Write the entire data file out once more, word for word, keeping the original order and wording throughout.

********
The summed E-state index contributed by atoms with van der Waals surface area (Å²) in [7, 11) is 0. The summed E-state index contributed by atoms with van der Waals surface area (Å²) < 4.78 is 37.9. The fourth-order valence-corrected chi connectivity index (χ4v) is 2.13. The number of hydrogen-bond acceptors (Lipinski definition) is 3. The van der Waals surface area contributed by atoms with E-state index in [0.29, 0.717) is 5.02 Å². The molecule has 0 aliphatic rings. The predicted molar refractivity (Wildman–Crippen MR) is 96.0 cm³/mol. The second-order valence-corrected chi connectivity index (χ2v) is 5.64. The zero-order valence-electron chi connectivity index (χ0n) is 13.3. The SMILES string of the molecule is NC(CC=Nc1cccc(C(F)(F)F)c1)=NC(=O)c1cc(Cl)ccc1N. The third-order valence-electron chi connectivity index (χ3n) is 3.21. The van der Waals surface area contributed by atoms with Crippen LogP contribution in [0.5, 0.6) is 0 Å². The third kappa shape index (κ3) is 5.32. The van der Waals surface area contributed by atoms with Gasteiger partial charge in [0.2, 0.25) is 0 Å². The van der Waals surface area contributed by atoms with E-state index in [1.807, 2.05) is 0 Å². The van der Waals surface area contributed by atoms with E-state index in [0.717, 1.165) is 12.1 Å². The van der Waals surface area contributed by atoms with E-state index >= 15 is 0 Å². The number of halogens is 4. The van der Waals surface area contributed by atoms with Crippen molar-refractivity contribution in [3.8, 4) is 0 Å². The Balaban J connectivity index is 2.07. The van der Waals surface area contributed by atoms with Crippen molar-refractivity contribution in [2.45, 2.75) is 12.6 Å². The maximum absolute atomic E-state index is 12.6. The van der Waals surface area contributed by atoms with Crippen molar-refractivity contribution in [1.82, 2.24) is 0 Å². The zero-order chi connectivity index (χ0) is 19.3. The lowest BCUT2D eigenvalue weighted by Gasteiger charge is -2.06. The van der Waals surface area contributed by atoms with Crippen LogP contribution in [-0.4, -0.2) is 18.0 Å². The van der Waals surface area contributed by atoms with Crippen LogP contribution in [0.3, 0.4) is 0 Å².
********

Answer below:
The summed E-state index contributed by atoms with van der Waals surface area (Å²) in [7, 11) is 0. The summed E-state index contributed by atoms with van der Waals surface area (Å²) < 4.78 is 37.9. The fourth-order valence-corrected chi connectivity index (χ4v) is 2.13. The number of hydrogen-bond acceptors (Lipinski definition) is 3. The van der Waals surface area contributed by atoms with E-state index in [0.29, 0.717) is 5.02 Å². The molecule has 0 aliphatic rings. The predicted molar refractivity (Wildman–Crippen MR) is 96.0 cm³/mol. The second-order valence-corrected chi connectivity index (χ2v) is 5.64. The zero-order valence-electron chi connectivity index (χ0n) is 13.3. The SMILES string of the molecule is NC(CC=Nc1cccc(C(F)(F)F)c1)=NC(=O)c1cc(Cl)ccc1N. The third-order valence-electron chi connectivity index (χ3n) is 3.21. The van der Waals surface area contributed by atoms with Crippen LogP contribution in [0.5, 0.6) is 0 Å². The third kappa shape index (κ3) is 5.32. The van der Waals surface area contributed by atoms with Gasteiger partial charge in [0.2, 0.25) is 0 Å². The van der Waals surface area contributed by atoms with E-state index in [1.807, 2.05) is 0 Å². The van der Waals surface area contributed by atoms with E-state index in [0.717, 1.165) is 12.1 Å². The van der Waals surface area contributed by atoms with E-state index >= 15 is 0 Å². The number of halogens is 4. The van der Waals surface area contributed by atoms with Crippen molar-refractivity contribution in [3.8, 4) is 0 Å². The Balaban J connectivity index is 2.07. The van der Waals surface area contributed by atoms with Crippen molar-refractivity contribution in [2.45, 2.75) is 12.6 Å². The maximum absolute atomic E-state index is 12.6. The van der Waals surface area contributed by atoms with Crippen molar-refractivity contribution in [1.82, 2.24) is 0 Å². The zero-order chi connectivity index (χ0) is 19.3. The lowest BCUT2D eigenvalue weighted by Gasteiger charge is -2.06. The van der Waals surface area contributed by atoms with Crippen LogP contribution in [-0.4, -0.2) is 18.0 Å². The van der Waals surface area contributed by atoms with Crippen LogP contribution in [0.3, 0.4) is 0 Å².